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SMILE (Solar wind Magnetosphere Ionosphere Link Explorer)
SMILE will study the interaction between the Earth’s magnetosphere and solar wind – charged particles streaming from the Sun.
- SMILE will use a new scientific technique to provide a fuller understanding of the Sun-Earth connection. It will deliver global 3D imaging of the Earth’s magnetosphere for the first time and investigate its dynamic response to the impact of solar wind
- UK is providing the core scientific instrument, the Soft X-ray Imager (SXI), and co-leads the mission’s scientific consortium
- The mission is the first full scale collaboration between the European Space Agency (ESA) and the Chinese Academy of Sciences (CAS)
The Earth’s magnetosphere is the strongest of all the rocky planets in our Solar System and is thought to have played an important role in the Earth’s habitability. Scientists believe that a key reason Mars lost most of its atmosphere and surface water was because it lost its magnetosphere.
SMILE is expected to answer three questions:
- What are the fundamental modes of the dayside solar wind/magnetosphere interaction?
- What defines the substorm cycle?
- How do Coronal Mass Ejections-driven storms arise, and what is their relationship to substorms?
In order to answer these questions, SMILE will provide scientists with data and information on the location and shape of the outer magnetospheric boundaries (i.e., the magnetopause, the bow shock, and the magnetospheric cusps) and of the auroras, and how solar wind behaves next to these.
Leadership of the overall mission science and the SXI instrument enables the UK teams to shape its scientific data in line with their requirements and areas of expertise. In-depth instrument knowledge will mean that the UK research base is well placed to understand and exploit the data in the post-launch research and discovery phase.
Areas in which the UK is world leading - planetary science (Earth and beyond), solar physics, space plasma and astrophysics - are all served by the science explored by SMILE.
SMILE data will also provide real-world benefits by helping to improve scientific models used to forecast space weather.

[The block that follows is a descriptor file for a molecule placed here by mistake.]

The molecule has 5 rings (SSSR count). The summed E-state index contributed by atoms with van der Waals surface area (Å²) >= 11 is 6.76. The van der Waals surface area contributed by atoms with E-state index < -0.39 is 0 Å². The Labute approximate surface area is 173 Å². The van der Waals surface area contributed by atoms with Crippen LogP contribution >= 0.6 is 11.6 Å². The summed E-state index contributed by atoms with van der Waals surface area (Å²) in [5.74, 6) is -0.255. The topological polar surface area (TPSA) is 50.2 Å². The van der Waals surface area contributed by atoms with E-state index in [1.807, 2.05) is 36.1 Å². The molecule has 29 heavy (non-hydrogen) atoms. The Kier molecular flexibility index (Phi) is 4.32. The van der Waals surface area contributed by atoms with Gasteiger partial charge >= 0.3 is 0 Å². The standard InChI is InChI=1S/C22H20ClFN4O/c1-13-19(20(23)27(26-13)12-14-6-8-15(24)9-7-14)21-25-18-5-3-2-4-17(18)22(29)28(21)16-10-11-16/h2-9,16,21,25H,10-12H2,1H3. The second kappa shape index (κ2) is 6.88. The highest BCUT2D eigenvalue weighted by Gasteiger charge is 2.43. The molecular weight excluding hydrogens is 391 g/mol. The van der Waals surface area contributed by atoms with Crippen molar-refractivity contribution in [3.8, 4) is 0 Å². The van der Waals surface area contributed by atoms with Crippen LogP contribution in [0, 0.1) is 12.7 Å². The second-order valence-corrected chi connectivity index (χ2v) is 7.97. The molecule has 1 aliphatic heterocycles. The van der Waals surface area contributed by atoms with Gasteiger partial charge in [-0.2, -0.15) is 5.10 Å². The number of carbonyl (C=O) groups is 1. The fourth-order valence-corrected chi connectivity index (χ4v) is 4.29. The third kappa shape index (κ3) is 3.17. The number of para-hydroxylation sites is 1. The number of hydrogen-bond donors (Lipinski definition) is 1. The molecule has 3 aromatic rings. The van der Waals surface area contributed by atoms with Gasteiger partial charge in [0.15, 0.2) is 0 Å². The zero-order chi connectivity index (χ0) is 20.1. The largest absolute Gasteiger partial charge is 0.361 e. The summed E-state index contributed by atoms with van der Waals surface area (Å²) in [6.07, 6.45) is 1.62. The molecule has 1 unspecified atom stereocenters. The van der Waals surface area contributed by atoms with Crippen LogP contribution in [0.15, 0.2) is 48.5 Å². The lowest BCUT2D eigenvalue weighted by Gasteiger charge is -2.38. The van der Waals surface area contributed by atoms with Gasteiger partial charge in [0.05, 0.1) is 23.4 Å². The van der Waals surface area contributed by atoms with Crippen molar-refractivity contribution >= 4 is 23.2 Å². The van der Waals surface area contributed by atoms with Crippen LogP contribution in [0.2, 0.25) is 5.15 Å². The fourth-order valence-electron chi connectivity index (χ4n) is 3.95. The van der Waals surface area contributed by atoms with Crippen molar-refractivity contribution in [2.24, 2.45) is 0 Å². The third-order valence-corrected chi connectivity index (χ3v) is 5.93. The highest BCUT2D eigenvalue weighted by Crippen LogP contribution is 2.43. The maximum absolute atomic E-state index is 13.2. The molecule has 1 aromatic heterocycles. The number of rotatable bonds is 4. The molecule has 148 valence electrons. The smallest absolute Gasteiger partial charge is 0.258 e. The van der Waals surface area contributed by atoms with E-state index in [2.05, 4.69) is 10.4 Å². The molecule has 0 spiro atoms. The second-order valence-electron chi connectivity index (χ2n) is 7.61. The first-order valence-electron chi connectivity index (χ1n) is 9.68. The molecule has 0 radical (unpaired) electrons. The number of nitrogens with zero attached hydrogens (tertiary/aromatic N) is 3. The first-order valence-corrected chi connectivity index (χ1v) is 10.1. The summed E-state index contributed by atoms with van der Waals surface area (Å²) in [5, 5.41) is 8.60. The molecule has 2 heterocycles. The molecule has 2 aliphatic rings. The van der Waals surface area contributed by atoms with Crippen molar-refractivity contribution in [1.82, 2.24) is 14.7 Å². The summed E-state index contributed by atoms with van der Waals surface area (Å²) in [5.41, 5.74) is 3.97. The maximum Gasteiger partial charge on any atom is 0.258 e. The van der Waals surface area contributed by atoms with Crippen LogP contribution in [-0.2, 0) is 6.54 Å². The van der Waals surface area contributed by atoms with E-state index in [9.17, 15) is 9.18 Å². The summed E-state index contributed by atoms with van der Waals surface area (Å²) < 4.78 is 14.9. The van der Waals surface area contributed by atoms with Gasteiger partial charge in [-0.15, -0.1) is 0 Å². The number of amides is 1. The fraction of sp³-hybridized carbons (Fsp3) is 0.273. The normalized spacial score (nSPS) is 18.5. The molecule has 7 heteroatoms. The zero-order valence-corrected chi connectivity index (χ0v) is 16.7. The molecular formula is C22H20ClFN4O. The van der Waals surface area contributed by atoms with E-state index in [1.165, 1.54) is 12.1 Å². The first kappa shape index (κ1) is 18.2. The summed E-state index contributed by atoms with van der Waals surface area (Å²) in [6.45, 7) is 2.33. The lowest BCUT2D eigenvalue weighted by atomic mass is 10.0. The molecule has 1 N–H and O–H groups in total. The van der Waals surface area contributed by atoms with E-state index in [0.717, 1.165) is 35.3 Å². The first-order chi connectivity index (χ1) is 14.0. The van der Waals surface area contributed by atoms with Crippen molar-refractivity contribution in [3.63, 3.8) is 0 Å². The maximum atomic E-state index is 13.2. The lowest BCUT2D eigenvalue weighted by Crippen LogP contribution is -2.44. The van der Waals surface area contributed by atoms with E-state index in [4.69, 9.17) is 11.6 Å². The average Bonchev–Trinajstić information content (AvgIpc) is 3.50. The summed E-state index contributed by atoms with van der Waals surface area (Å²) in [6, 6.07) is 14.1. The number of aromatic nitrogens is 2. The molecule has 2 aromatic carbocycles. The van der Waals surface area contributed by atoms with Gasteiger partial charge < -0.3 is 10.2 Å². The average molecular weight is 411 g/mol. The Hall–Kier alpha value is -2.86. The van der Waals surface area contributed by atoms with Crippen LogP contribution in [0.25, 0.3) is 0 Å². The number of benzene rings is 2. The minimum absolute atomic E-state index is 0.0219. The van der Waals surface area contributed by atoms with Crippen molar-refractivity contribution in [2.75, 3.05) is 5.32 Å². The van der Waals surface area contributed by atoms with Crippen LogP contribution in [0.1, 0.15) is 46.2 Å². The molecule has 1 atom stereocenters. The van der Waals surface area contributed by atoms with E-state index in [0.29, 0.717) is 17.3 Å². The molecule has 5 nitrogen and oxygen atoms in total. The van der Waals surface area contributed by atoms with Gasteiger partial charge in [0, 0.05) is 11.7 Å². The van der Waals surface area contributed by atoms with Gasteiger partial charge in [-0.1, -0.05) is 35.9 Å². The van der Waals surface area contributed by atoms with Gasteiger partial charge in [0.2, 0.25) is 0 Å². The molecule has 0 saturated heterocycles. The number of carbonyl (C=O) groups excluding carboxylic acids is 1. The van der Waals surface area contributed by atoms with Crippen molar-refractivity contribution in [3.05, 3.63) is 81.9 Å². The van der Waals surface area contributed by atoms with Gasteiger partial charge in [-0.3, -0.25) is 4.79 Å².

Extreme space weather could disrupt modern technology by causing geomagnetic storms affecting satellite navigation, shortwave communications, and power grids. A recent ESA study estimated the potential socio-economic impact in Europe from a single, extreme space weather event could reach €15 billion. Much of this disruption could be avoided through accurate forecasting.
The UK SMILE team has already carried out preliminary work with the Met Office Space Weather Operations Centre in view of supporting their work with SMILE data.
Teledyne e2v, based in Chelmsford, are supplying the SXI CCD detector devices under an approx. £1.5M contract to ESA. Joint academic-industry knowledge exchange with Open University on the CCD development programme will improve space radiation hardiness of the devices, maintaining this key UK technology for commercial sales and export opportunities.
UK company Photex Ltd has also been contracted to assemble the camera for the UVI instrument.
Further socioeconomic impact will be realised through:
- Technology development in X-ray detection instrumentation; the SXI detectors devices are the largest ever flown for X-ray detection
- Skills development in the academic institutes and the industrial supply chain
- Maintaining UK reputation and world leading status in SMILE science, leading to follow on projects, further funding
- New and strengthened international partnerships with China, Canada, and European consortium UK funding and roles
UK Space Agency funding of up to £10.5 million is agreed to support the UK roles below up to mission launch in 2023, with post launch support subject to further review.
Overall mission Co-Principal Investigator: Prof Graziella Branduardi-Raymont, UCL-MSSL. Leads mission level science development alongside Chinese counterpart Prof Chi Wang (Director of National Space Science Center, Chinese Academy of Sciences).
SXI instrument Principal Investigator: Dr Steven Sembay (University of Leicester). Leads European consortium building SXI instrument, with hardware and design contributions from international partners including Spain, Norway, Switzerland, US. Leicester led the overall telescope optics using innovative ‘lobster-eye’ micropore technology.
UCL-MSSL also provide SXI front end electronics (FEE), and Co-Investigator support role on Chinese led Light Ion Analyser instrument.
SXI Co-Investigator: Prof Andrew Holland (Open University). Testing and characterising performance of SXI instrument’s CCD (Charged Couple Device) detectors.
SXI CCD detectors provided by Teledyne e2v (Chelmsford, UK) under separate contract to ESA.
Current status & next steps
- UK-China joint proposal selected by ESA and CAS in 2015
- Phase B1 study, and all instrument and mission level System Requirements Reviews, completed in 2018
- ESA Member States voted to formally adopt SMILE in March 2019
- SXI Preliminary Design Review complete in 2020
- SXI flight instrument delivery scheduled for mid-2023
- Launch date end of 2024
- Terms of reference: Science Programme Advisory Committee (SPAC)
- James Webb Space Telescope/MIRI
- Solar heliospheric observatory (SOHO)
- Jupiter icy moon explorer (JUICE)
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